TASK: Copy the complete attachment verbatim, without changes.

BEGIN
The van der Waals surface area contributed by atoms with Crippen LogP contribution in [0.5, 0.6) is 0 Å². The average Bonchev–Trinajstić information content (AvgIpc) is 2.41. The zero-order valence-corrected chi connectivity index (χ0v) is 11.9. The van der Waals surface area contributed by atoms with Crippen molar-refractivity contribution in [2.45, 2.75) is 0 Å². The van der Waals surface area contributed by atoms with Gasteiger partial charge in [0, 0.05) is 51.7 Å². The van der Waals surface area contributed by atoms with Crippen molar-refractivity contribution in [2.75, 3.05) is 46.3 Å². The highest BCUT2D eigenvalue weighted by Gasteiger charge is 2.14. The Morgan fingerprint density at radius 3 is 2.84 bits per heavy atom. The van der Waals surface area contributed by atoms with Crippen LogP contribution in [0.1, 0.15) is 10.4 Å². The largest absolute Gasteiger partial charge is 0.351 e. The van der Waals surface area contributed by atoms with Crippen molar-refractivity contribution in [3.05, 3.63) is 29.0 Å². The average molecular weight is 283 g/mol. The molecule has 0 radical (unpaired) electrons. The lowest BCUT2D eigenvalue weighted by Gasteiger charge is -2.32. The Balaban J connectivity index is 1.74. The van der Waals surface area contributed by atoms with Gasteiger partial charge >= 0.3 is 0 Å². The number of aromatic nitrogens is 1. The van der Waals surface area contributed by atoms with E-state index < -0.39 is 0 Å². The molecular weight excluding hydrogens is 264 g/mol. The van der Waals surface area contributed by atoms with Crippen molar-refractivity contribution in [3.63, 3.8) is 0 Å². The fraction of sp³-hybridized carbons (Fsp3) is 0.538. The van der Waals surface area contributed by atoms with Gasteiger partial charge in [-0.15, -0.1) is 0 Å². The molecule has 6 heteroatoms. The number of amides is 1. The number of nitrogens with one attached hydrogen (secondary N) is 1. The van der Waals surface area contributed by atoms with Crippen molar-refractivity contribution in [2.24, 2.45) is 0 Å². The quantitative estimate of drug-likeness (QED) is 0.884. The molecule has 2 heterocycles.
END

The van der Waals surface area contributed by atoms with Crippen LogP contribution in [0.5, 0.6) is 0 Å². The average Bonchev–Trinajstić information content (AvgIpc) is 2.41. The zero-order valence-corrected chi connectivity index (χ0v) is 11.9. The van der Waals surface area contributed by atoms with Crippen molar-refractivity contribution in [2.45, 2.75) is 0 Å². The van der Waals surface area contributed by atoms with Gasteiger partial charge in [0, 0.05) is 51.7 Å². The van der Waals surface area contributed by atoms with Crippen molar-refractivity contribution in [2.75, 3.05) is 46.3 Å². The highest BCUT2D eigenvalue weighted by Gasteiger charge is 2.14. The Morgan fingerprint density at radius 3 is 2.84 bits per heavy atom. The van der Waals surface area contributed by atoms with Crippen LogP contribution in [0.1, 0.15) is 10.4 Å². The largest absolute Gasteiger partial charge is 0.351 e. The van der Waals surface area contributed by atoms with Crippen molar-refractivity contribution in [3.05, 3.63) is 29.0 Å². The average molecular weight is 283 g/mol. The molecule has 0 radical (unpaired) electrons. The lowest BCUT2D eigenvalue weighted by Gasteiger charge is -2.32. The Balaban J connectivity index is 1.74. The van der Waals surface area contributed by atoms with Gasteiger partial charge >= 0.3 is 0 Å². The number of aromatic nitrogens is 1. The van der Waals surface area contributed by atoms with E-state index < -0.39 is 0 Å². The molecular weight excluding hydrogens is 264 g/mol. The van der Waals surface area contributed by atoms with Crippen molar-refractivity contribution in [3.63, 3.8) is 0 Å². The fraction of sp³-hybridized carbons (Fsp3) is 0.538. The van der Waals surface area contributed by atoms with Gasteiger partial charge in [-0.15, -0.1) is 0 Å². The molecule has 6 heteroatoms. The number of amides is 1. The number of nitrogens with one attached hydrogen (secondary N) is 1. The van der Waals surface area contributed by atoms with Crippen molar-refractivity contribution in [2.24, 2.45) is 0 Å². The quantitative estimate of drug-likeness (QED) is 0.884. The molecule has 2 heterocycles.